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Procrastination: A Recipe For Disaster(s)


Why aren’t you prepared for a major emergency?

According to a recent survey of 3,000 people, the majority claim they just keep putting off getting prepared. These people have even taken First Aid courses, so we know they’re interested and even want to be ready. Procrastination is keeping us from being prepared.

Procrastination and emergency shelter does not mix.We all know disasters like to make an appearance when it’s least convenient for us, and when we least expect it. The recent 7.8 magnitude Nepal earthquake should be a smack back to reality. One moment life is good, the next…, well, it’s quite literally in shambles. This earthquake is just one reason we should not just be thinking about preparing, but actually doing it. And if you don’t think such a disaster can happen to you, just remember the earthquake that struck Michigan earlier this month. Michigan Governor Rick Snyder said that “It’s rare for Michigan to experience earthquakes, but as we were reminded today, it does happen.”

And if it does happen, why do we still procrastinate?

Mike Lloyd of News 1130 thinks that starting to prepare can be a little overwhelming, and he may be right. That’s why St. John Ambulance is providing people with 15 Easy Steps to Emergency Preparedness. St. John Ambulance is trying to remind people about the basics and also other things that people tend to forget about.

 

  1. Make An Emergency Plan

It all starts here, folks. As Ben Franklin once said, “If you fail to plan, you are planning to fail!” Does anybody ever really want to fail? And yet we plan on it – all the time – when we don’t plan ahead for disaster. Make a plan. To get you started, here are some things you should think about when planning:

  • Exits and evacuation routes
  • Family meeting place
  • Emergency contact
  • Plan for pets
  • Important documents (Social Security cards, birth certificates, insurance, photos of family members and pets, passports, health information, prescriptions, etc.).
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  1. Emergency Kit

This is pretty much the go-to for every disaster. Make sure you have a kit, because when disaster strikes, hospitals could very likely only be taking in those that are most seriously injured. Your emergency kit should help you survive the next three days after the disaster. But you might not even be home when the disaster hits, to the people at St. John Ambulance suggest to plan ahead for that, too.

 

“You may be in a vehicle, so you need a kit for on the road or at work. You may have high-heeled shoes on at work – how are you going to walk? You may not get home for many days.”

 

If you’re unsure where to start in building your emergency kit, ready.gov has some good resources to look through. Or, if you’d prefer getting a kit already packed and prepared by experts, check out our wide-range of emergency kits.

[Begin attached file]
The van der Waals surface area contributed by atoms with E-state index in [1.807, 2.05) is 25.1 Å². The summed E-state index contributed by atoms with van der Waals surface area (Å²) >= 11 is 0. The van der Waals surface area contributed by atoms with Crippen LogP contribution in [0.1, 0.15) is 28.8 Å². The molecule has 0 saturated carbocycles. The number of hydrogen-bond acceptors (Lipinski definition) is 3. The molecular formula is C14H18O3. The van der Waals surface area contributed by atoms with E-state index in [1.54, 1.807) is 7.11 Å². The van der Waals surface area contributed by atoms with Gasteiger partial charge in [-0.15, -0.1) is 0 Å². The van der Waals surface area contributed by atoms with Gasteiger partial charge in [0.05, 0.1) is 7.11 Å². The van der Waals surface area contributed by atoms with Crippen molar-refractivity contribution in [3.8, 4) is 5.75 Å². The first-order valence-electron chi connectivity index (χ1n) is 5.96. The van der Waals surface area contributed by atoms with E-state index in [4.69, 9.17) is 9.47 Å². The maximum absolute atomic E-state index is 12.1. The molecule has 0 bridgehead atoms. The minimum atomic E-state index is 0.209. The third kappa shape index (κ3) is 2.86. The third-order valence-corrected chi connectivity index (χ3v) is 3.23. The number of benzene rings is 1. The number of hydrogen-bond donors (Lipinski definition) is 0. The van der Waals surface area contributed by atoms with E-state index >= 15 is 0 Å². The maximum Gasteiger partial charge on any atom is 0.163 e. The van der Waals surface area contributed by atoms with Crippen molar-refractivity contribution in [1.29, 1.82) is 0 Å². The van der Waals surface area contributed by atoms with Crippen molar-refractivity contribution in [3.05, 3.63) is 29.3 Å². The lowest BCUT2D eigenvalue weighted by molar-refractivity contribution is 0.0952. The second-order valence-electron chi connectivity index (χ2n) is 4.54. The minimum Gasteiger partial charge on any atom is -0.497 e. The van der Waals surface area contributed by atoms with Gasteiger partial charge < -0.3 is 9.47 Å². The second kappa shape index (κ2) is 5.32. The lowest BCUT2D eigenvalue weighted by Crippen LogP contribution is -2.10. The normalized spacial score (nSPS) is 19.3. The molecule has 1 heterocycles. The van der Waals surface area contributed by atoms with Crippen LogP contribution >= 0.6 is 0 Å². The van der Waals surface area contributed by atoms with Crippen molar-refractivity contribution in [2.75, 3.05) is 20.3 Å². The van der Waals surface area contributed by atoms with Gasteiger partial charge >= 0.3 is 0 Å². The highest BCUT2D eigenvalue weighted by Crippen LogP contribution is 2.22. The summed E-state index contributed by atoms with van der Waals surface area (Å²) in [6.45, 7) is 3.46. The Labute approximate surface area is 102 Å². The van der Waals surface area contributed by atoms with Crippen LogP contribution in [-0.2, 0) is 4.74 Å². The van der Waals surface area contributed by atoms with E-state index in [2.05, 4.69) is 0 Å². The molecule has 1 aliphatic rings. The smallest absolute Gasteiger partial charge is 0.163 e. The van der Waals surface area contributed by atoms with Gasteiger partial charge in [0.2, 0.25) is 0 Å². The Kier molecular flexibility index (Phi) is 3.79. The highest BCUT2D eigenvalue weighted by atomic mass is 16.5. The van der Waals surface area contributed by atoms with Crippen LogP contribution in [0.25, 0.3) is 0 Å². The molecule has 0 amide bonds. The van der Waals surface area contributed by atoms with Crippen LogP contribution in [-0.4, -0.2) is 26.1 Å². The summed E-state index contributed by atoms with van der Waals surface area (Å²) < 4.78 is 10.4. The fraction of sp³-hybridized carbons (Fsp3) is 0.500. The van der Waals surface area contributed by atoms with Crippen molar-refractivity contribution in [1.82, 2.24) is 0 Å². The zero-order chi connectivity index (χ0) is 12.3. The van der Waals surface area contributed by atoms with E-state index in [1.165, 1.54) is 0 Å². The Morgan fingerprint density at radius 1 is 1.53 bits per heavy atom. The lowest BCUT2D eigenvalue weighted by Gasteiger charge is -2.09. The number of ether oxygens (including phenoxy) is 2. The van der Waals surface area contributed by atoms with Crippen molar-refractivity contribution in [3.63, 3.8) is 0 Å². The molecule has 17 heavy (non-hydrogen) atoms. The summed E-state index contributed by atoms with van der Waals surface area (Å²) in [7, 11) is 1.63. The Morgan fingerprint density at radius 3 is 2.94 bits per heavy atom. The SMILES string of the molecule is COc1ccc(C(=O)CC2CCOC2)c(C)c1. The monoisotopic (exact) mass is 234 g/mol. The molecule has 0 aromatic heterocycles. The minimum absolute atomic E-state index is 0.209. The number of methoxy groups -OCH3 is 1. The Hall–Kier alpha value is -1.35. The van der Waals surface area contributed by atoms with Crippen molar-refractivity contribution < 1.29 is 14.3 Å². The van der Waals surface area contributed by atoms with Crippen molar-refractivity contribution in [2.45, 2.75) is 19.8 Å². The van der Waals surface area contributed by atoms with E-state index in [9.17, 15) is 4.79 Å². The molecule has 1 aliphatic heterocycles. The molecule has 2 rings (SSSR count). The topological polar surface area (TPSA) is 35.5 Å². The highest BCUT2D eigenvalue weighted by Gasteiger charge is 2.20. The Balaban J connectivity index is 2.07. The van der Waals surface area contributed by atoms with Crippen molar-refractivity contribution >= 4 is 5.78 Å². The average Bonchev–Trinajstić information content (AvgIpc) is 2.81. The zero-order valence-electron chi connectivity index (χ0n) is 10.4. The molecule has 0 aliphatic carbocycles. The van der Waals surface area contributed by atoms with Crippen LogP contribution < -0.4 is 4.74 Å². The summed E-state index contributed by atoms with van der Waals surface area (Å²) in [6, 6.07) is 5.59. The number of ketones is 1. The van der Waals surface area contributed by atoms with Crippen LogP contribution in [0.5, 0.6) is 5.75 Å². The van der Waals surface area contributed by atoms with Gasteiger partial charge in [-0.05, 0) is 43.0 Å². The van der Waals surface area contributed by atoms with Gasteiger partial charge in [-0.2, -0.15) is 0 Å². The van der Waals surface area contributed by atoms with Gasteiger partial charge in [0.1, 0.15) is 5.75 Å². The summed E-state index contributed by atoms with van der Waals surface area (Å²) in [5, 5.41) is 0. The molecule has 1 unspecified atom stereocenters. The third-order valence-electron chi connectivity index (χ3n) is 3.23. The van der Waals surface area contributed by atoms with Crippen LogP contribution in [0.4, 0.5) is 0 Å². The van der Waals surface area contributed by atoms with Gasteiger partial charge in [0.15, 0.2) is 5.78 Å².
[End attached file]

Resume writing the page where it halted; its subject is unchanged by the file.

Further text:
1. Emergency Food and Water Storage

We are all encouraged to be able to sustain ourselves for at least three days following a disaster. Having an emergency kit will definitely help with that, but without food and water (especially water), it’s going to be most unpleasant.

Water storage doesn’t have to be difficult. Start by filling up 2-litre bottles from your kitchen sink and storing them out of direct sunlight. Each person should have about a gallon of water per day, so if you’re planning on using 2-litre bottles, that’s going to be about 6 bottles per person per day. If you have more room, consider investing in some water jugs, or even water barrels. These will help provide you with more water, so if you do need more than just three-days’ worth of water, you’ll be prepared. At the very least, make sure you have enough water for 72-hours. Every six to 12 months, you should get out your water storage and switch out the water so it always tastes fresh.

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Food is also fairly simple to store these days. Freeze-dried food can last up to 25 years, so if you get a can or two of your favorite meal to keep on hand, you’ll have a three-day supply of food without any hassle on your end. Best of all, freeze-dried meals are delicious and easy to prepare – just add hot water, wait about 10 minutes, and you’ve got yourself a full-on meal!

 

Procrastination is unpreparedness.So you see, preparing for disaster doesn’t have to be hard. You can even start today by filling water containers and stashing them in your storage room. That will take about five minutes.

Now’s the time to start preparing. Don’t wait until it’s too late. Even if nothing happens, there is peace of mind that comes in knowing that if a disaster did strike, you would be ready for it. Don’t let procrastination get the best of you. Prepare today!

 

 

What strategies have you found that help you get motivated to prepare?

 

 

Drought Procrastination - Dont' Do It

 

 

The post Procrastination: A Recipe For Disaster(s) appeared first on Emergency Essentials Blog.



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